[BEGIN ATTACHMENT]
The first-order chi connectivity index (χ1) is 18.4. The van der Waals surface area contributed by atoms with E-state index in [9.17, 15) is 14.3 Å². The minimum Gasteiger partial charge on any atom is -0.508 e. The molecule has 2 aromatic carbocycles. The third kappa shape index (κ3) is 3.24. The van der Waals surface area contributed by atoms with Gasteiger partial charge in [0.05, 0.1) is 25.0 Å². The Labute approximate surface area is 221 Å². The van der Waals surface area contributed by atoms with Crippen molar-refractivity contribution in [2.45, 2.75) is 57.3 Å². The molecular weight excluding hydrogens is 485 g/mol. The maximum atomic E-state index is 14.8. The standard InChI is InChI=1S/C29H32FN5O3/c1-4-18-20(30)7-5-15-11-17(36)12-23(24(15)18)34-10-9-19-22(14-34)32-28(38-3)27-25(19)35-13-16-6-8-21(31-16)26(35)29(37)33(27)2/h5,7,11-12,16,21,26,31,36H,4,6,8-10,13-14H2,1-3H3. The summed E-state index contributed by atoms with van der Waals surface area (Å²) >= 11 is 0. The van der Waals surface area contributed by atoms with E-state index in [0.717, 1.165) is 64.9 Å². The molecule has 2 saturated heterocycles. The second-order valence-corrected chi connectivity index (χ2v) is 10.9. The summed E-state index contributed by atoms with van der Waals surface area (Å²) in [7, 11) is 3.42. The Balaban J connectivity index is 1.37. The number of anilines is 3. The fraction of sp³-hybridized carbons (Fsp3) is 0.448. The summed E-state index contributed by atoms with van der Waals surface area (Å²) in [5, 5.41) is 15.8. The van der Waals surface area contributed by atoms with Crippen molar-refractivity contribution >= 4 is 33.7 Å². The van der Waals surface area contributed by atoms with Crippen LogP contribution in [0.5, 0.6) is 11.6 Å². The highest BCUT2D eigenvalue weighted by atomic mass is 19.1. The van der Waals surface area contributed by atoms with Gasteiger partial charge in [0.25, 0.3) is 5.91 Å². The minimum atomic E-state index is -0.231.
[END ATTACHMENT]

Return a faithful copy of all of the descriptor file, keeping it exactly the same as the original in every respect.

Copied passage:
The first-order chi connectivity index (χ1) is 18.4. The van der Waals surface area contributed by atoms with E-state index in [9.17, 15) is 14.3 Å². The minimum Gasteiger partial charge on any atom is -0.508 e. The molecule has 2 aromatic carbocycles. The third kappa shape index (κ3) is 3.24. The van der Waals surface area contributed by atoms with Gasteiger partial charge in [0.05, 0.1) is 25.0 Å². The Labute approximate surface area is 221 Å². The van der Waals surface area contributed by atoms with Crippen molar-refractivity contribution in [2.45, 2.75) is 57.3 Å². The molecular weight excluding hydrogens is 485 g/mol. The maximum atomic E-state index is 14.8. The standard InChI is InChI=1S/C29H32FN5O3/c1-4-18-20(30)7-5-15-11-17(36)12-23(24(15)18)34-10-9-19-22(14-34)32-28(38-3)27-25(19)35-13-16-6-8-21(31-16)26(35)29(37)33(27)2/h5,7,11-12,16,21,26,31,36H,4,6,8-10,13-14H2,1-3H3. The summed E-state index contributed by atoms with van der Waals surface area (Å²) >= 11 is 0. The van der Waals surface area contributed by atoms with E-state index in [0.717, 1.165) is 64.9 Å². The molecule has 2 saturated heterocycles. The second-order valence-corrected chi connectivity index (χ2v) is 10.9. The summed E-state index contributed by atoms with van der Waals surface area (Å²) in [7, 11) is 3.42. The Balaban J connectivity index is 1.37. The number of anilines is 3. The fraction of sp³-hybridized carbons (Fsp3) is 0.448. The summed E-state index contributed by atoms with van der Waals surface area (Å²) in [5, 5.41) is 15.8. The van der Waals surface area contributed by atoms with Crippen molar-refractivity contribution >= 4 is 33.7 Å². The van der Waals surface area contributed by atoms with Crippen LogP contribution in [0.5, 0.6) is 11.6 Å². The highest BCUT2D eigenvalue weighted by atomic mass is 19.1. The van der Waals surface area contributed by atoms with Gasteiger partial charge in [0.25, 0.3) is 5.91 Å². The minimum atomic E-state index is -0.231.